Kenya leads the pack in turn­ing the tide against cli­mate change

Nairobi is im­ple­ment­ing smart agri­cul­ture strat­egy that seeks to re­duce car­bon emis­sions

The East African - - OUTLOOK -


As dis­il­lu­sioned Kenyan sug­ar­cane farm­ers seek other lu­cra­tive ac­tiv­i­ties, the Cli­mate Fi­nance Unit in the Na­tional Trea­sury says it is look­ing for funds to make the crop cli­mate re­silient crop.

“This is part of the cli­mate smart agri­cul­ture strat­egy that Kenya has adopted,” said Peter Od­hengo, a se­nior pol­icy an­a­lyst of cli­mate fi­nance at the Na­tional Trea­sury.

Kenya is among the first coun­tries to de­sign and im­ple­ment a cli­mate smart agri­cul­ture strat­egy. The ini­tial phase of the project in­volves a $230 mil­lion pro­gramme fo­cus­ing on 23 coun­ties in arid and semi-arid lands. This project is be­ing funded by var­i­ous de­vel­op­ment part­ners, among them the World Bank.

Cli­mate proof­ing economies was one of the top­ics at the 24th United Na­tions Frame­work Con­ven­tion on Cli­mate Change in Ka­tow­ice, Poland.

“We are here to make our voice heard. We want to get the rich coun­tries to com­mit to in­crease fund­ing for build­ing re­silience in vul­ner­a­ble coun­tries such as Kenya,” said Mr Od­hengo.

“Coun­tries such as Kenya have cli­mate change laws and poli­cies, the only such laws on the whole con­ti­nent. Our job now is how to en­sure that we lever­age these poli­cies to en­sure that the peo­ple most af­fected by the im­pact of cli­mate change are ad­e­quately com­pen­sated for their losses,” said Mithika Mwenda, the ex­ec­u­tive di­rec­tor of the Pan African Cli­mate Jus­tice Al­liance.

It is not clear how much money Kenya needs to cli­mate proof its econ­omy, but, ac­cord­ing to Mr Od­hengo, “it is so much that the gov­ern­ment alone can­not fi­nance it.”

“If you look at the Na­tional Cli­mate Ac­tion Plan 2018-2022, it is tril­lions of shillings, while the the first cli­mate change assess­ment re­port of 1998 quotes Ksh1.5 tril­lion ($15 bil­lion) over a 10-year pe­riod,” said Mr Od­hengo.

In 2010, the global fund — Green Cli­mate Fund was set up to help coun­tries such as Kenya go green. In or­der to man­age the money from a fund such as this, Kenya cre­ated a Cli­mate Fi­nance Unit in the Na­tional Trea­sury.

“We have started track­ing cli­mate fi­nance flows, where it goes, and who han­dles it while mea­sur­ing the im­pact us­ing sim­ple tools such as the num­bers of live­stock that can with­stand cli­mate shocks and the amount in­fra­struc­ture that was de­stroyed by harsh weather,” added Mr Od­hengo.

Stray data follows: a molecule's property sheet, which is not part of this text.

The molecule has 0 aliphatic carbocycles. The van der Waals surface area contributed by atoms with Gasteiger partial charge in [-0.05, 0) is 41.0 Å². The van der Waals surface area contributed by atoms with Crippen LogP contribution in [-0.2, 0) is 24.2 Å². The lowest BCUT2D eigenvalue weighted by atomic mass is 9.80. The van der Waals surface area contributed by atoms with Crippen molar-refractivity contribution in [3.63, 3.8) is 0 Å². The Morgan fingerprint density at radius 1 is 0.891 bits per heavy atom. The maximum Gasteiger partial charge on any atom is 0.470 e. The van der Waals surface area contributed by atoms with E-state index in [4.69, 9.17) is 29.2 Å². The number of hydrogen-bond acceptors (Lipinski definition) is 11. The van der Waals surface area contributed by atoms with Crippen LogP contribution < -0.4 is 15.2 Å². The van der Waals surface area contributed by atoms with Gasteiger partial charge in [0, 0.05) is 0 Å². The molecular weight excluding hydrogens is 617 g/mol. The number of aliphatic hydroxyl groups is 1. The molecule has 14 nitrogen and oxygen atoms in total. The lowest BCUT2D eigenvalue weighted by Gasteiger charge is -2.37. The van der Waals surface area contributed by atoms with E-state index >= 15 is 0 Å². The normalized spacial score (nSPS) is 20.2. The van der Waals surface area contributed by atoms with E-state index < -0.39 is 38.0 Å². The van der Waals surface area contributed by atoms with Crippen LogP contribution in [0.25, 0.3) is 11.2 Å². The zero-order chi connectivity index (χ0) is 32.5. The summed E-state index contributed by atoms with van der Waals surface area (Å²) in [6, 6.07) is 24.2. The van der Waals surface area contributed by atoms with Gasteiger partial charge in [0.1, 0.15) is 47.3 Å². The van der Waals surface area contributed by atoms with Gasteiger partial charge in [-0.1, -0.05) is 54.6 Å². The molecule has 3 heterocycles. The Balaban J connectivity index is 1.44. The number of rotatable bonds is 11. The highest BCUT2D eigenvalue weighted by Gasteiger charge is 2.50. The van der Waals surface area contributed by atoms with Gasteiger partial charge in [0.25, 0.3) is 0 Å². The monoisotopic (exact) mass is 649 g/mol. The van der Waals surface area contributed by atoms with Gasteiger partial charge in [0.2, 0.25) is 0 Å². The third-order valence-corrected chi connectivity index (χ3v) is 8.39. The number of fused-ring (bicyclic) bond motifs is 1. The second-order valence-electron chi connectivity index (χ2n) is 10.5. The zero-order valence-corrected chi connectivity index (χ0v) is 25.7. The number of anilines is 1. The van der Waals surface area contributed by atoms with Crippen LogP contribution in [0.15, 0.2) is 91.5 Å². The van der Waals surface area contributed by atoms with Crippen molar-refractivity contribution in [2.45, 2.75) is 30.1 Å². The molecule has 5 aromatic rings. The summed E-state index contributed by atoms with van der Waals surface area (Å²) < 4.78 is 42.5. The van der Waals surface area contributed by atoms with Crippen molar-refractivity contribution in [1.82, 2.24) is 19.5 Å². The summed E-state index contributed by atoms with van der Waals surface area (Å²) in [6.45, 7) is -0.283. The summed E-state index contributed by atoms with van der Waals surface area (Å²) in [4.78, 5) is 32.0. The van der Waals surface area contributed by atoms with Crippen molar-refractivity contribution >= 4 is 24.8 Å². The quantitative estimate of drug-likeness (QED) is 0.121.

In the past five years, the Green Cli­mate Fund has dis­bursed more than $500 mil­lion to Kenya, some of which came from the World Bank Cli­mate In­vest­ment Fund. Among the projects funded are geother­mal power and M-kopa So­lar.

In Fe­bru­ary, Kenya, through Ses­sional Pa­per No. 3 on Na­tional Cli­mate Fi­nance Pol­icy, pro­vided guide­lines for the use of money in­tended for cli­mate-proof­ing of the econ­omy. Kenya is the first coun­try in the world with such a pol­icy. In July, Mex­ico and some Caribbean coun­tries reached out to Kenya for help in de­sign­ing such a pol­icy.

The GCF re­quires ben­e­fi­cia­ries to put in place strict trace­abil­ity mech­a­nisms that will en­sure the money goes where is in­tended.

“There is what is called a de­liv­ery part­ner. The money doesn't go di­rectly into the hands of any cor­rupt in­di­vid­ual. This ac­cred­ited en­tity is mon­i­tored by the na­tional gov­ern­ment to 1.5°C above pre-in­dus­tral­i­sa­tion level.

Ac­cord­ing to the Global Car­bon Project, emis­sions have con­tin­ued to rise since 2015 and are pro­jected to con­tinue in 2018, by more than 2 per cent to hit a new record, mainly due to sus­tained growth in oil and gas use.

This growth in global CO2 emis­sions puts the goals set out in the Paris Agree­ment in jeop­ardy. Ac­cord­ing to the in­ter­gov­ern­men­tal Panel on Cli­mate Change to limit warm­ing be­low 1.5°C, car­bon emis­sions should de­cline by 50 per cent by 2030 and reach net zero around 2050. Cur­rent coun­try com­mit­ments lead to +3°C of warm­ing, well above the Paris Agree­ment goals.

Global fos­sil car­bon emis­sions — fos­sil fu­els, in­dus­try and ce­ment — grew at over three per cent per year in the 2000s, but growth has slowed since 2010, and from 2014 to 2016 emis­sions re­mained rel­a­tively flat.

How­ever, the cli­mate pledges cur­rently tabled by coun­tries — Na­tion­ally De­ter­mined Con­tri­bu­tions (NDCS) — are still viewed as not good enough, be­cause they will re­sult in global tem­per­a­tures rises of be­tween 2.7°C and3.5°c. Africa says this will be cat­a­strophic for its coun­tries be­cause it will mean more droughts and floods.

Kenya's cli­mate pledge is an eight­page doc­u­ment that is pegged on the Cli­mate Change Act of 2015, which seeks to cut the coun­try's emis­sions by up to 30per cent by 2030. Kenya hopes to achieve this through re­for­esta­tion ac­tiv­i­ties and cli­mate proof­ing the agri­cul­ture sec­tor.

Pic­ture: File

Work­ers load bags of green tea leaf at the Ki­tumbe Ae­rial Rope Way Con­veyance Tech­nol­ogy in Keri­cho, which has re­duced car­bon emis­sions.

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